Even Hurts’ quarterback trainer, Quincy Avery, said that he sees similarities between the two quarterbacks.
The buzzword that keeps coming out of people’s mouths when describing Hurts is “leadership”, a huge reason why there have in fact been plenty of comparisons to Dak Prescott. Dak is said to have the “it” factor, and Hurts has shown that he does as well.
This was likely due diligence from the Cowboys, but it is interesting
Blue Chip Scouting’s and BTB Talkin’ The Draft co-host Dalton Miller broke down the comparison of the Cowboys’ signal caller and the former Alabama and Oklahoma star back in late October:
They are both natural throwers moving up in the pocket with urgency and rolling to their right, although there aren’t many examples of Hurts rolling and throwing left. Prescott rolling left is a magician, where even in college he displayed an innate ability to generate velocity and place passes with precision, because it forced him to use his core to the maximum.
Personally, if a pro comp doesn’t hit me over the head with a chair like I’m on Monday Night RAW, I’m not going to make it. The Prescott and Hurts comparison seems to materialize from their general measurements, general ability with their legs and general accuracy.
But where it really comes from is their intangibles. Both young men are L-E-A-D-E-R-S in every sense of the word. Hurts handled the Alabama situation with grace and humility. His teammates and coaches absolutely adore him, as they do with Prescott. Both also have an unbelievable work ethic, which makes it a fool’s errand to completely write Hurts off.
There are several differing opinions on where Hurts should be drafted. Some believe Hurts will be limited by his lack of elite traits, while others are banking on him continuing the success that he enjoyed during his college career. One of those believers is Daniel Jeremiah, who recently moved Hurts inside his top-50 prospects.
Hurts is slightly undersized for the position but his production, poise and playmaking ability are very impressive. He has crisp footwork in his drop and he throws from a very firm platform. He has a quick release and generates excellent velocity on drive throws. Hurts flashed the ability to touch the ball up, but his ball placement still needs to improve. His vision and anticipation are other areas that need work. He’s an outstanding runner, both on designed runs and when pressured. He gains ground quickly and runs through contact consistently. I love his competitiveness and toughness. Overall, Hurts must continue to improve in the passing game, but I’m going to bet on his eventual success due to his playmaking skills and overall competitiveness.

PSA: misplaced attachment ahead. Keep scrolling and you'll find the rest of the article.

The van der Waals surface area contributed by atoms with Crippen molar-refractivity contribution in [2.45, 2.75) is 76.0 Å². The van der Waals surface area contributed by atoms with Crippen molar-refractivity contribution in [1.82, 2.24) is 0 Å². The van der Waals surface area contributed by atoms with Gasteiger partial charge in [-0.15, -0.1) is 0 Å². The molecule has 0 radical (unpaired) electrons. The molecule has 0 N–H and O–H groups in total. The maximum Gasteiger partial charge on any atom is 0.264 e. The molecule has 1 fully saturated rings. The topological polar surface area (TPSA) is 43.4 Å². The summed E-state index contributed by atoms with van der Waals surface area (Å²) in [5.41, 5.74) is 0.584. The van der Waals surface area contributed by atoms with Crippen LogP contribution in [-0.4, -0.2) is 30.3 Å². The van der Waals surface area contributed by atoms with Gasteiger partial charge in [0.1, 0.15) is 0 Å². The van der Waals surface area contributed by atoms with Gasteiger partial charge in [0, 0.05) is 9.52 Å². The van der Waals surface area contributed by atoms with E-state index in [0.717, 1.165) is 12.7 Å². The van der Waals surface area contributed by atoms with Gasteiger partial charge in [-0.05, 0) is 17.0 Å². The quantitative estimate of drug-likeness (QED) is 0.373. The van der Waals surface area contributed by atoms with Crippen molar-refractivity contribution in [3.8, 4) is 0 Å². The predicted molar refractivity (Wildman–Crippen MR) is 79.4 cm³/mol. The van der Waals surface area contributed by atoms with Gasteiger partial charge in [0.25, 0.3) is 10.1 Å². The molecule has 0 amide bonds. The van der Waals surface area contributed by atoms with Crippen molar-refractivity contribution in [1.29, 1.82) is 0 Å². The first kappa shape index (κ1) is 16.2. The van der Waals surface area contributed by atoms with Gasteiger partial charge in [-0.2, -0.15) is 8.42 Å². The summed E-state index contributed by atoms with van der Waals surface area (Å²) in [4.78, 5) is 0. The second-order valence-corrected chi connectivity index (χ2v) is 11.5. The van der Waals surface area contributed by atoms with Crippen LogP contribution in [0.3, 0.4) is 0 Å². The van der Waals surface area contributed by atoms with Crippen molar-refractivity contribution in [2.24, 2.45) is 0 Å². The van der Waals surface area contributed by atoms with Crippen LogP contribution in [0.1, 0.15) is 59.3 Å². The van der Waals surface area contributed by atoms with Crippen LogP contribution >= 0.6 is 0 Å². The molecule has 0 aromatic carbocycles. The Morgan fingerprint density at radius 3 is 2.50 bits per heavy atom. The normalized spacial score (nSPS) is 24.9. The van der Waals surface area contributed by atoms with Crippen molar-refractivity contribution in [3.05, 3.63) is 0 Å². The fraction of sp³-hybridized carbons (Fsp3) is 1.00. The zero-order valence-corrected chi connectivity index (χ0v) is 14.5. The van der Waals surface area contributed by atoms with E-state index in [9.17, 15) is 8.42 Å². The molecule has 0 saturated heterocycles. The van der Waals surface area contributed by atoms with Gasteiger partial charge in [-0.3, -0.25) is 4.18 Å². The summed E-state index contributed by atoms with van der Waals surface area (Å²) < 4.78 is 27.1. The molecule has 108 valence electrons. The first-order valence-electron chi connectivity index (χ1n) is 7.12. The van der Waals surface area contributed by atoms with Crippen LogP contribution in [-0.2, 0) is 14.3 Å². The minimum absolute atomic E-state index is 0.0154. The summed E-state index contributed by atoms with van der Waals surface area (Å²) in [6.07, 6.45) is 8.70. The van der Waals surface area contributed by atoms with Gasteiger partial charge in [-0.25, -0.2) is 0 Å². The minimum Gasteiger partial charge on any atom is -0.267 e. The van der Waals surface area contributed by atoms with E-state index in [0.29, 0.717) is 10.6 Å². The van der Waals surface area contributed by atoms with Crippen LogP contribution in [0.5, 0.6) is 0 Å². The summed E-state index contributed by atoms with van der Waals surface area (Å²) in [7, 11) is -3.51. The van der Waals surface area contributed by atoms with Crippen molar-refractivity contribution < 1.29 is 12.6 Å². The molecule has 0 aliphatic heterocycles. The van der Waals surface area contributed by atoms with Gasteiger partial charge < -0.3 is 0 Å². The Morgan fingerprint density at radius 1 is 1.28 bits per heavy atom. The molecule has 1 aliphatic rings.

This was very likely just a due-diligence interview for the Cowboys. Their franchise quarterback is not under contract after this season, and you just never know how the draft will unfold.
It is also worth mentioning that behind Prescott is a ton of uncertainty. Cooper Rush, who recently signed his restricted free agent tender, has shown nothing to give fans any kind of hope if number four were to go down with an injury — though Dak has proven to be very durable in his career. It would be smart to upgrade the backup quarterback spot and improve the depth behind Prescott.
It is interesting that the Cowboys virtually met with not only a quarterback, but a quarterback that has consistently been compared to Dak Prescott. If Hurts were to fall in the draft, adding a developmental quarterback to the room that already has similarities to Prescott would not be a bad idea.